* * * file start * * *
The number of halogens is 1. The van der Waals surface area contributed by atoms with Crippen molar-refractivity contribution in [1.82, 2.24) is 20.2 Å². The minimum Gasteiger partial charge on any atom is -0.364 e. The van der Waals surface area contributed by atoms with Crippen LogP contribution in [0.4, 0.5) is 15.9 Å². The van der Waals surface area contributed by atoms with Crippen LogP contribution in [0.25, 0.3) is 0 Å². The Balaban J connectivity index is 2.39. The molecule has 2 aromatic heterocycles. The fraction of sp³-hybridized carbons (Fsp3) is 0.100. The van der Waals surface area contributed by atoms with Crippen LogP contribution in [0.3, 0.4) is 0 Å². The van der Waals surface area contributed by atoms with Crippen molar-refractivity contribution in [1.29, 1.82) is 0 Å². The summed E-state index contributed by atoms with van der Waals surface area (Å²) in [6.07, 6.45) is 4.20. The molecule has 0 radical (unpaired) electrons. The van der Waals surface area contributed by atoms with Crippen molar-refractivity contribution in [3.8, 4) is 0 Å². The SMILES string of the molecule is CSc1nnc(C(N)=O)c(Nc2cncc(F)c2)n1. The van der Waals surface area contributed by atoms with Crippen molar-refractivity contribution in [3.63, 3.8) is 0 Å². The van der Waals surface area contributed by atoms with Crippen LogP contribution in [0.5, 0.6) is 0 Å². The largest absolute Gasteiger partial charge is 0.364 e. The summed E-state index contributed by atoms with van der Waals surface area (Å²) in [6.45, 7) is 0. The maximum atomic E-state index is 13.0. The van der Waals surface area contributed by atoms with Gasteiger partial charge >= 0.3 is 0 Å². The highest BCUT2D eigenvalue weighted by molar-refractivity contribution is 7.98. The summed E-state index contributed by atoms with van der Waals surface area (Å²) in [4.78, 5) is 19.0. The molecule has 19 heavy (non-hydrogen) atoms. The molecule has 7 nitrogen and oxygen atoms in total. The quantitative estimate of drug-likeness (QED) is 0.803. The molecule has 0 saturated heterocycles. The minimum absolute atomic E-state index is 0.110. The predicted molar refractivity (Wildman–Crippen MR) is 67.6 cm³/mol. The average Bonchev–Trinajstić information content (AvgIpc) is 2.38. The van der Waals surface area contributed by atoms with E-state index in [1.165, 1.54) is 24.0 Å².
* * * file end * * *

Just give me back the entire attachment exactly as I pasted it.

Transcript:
The number of halogens is 1. The van der Waals surface area contributed by atoms with Crippen molar-refractivity contribution in [1.82, 2.24) is 20.2 Å². The minimum Gasteiger partial charge on any atom is -0.364 e. The van der Waals surface area contributed by atoms with Crippen LogP contribution in [0.4, 0.5) is 15.9 Å². The van der Waals surface area contributed by atoms with Crippen LogP contribution in [0.25, 0.3) is 0 Å². The Balaban J connectivity index is 2.39. The molecule has 2 aromatic heterocycles. The fraction of sp³-hybridized carbons (Fsp3) is 0.100. The van der Waals surface area contributed by atoms with Crippen LogP contribution in [0.3, 0.4) is 0 Å². The van der Waals surface area contributed by atoms with Crippen molar-refractivity contribution in [1.29, 1.82) is 0 Å². The summed E-state index contributed by atoms with van der Waals surface area (Å²) in [6.07, 6.45) is 4.20. The molecule has 0 radical (unpaired) electrons. The van der Waals surface area contributed by atoms with Crippen molar-refractivity contribution in [3.8, 4) is 0 Å². The SMILES string of the molecule is CSc1nnc(C(N)=O)c(Nc2cncc(F)c2)n1. The van der Waals surface area contributed by atoms with Crippen molar-refractivity contribution in [3.63, 3.8) is 0 Å². The van der Waals surface area contributed by atoms with Crippen LogP contribution in [0.5, 0.6) is 0 Å². The largest absolute Gasteiger partial charge is 0.364 e. The summed E-state index contributed by atoms with van der Waals surface area (Å²) in [6.45, 7) is 0. The maximum atomic E-state index is 13.0. The van der Waals surface area contributed by atoms with Gasteiger partial charge >= 0.3 is 0 Å². The highest BCUT2D eigenvalue weighted by molar-refractivity contribution is 7.98. The summed E-state index contributed by atoms with van der Waals surface area (Å²) in [4.78, 5) is 19.0. The molecule has 19 heavy (non-hydrogen) atoms. The molecule has 7 nitrogen and oxygen atoms in total. The quantitative estimate of drug-likeness (QED) is 0.803. The molecule has 0 saturated heterocycles. The minimum absolute atomic E-state index is 0.110. The predicted molar refractivity (Wildman–Crippen MR) is 67.6 cm³/mol. The average Bonchev–Trinajstić information content (AvgIpc) is 2.38. The van der Waals surface area contributed by atoms with E-state index in [1.165, 1.54) is 24.0 Å².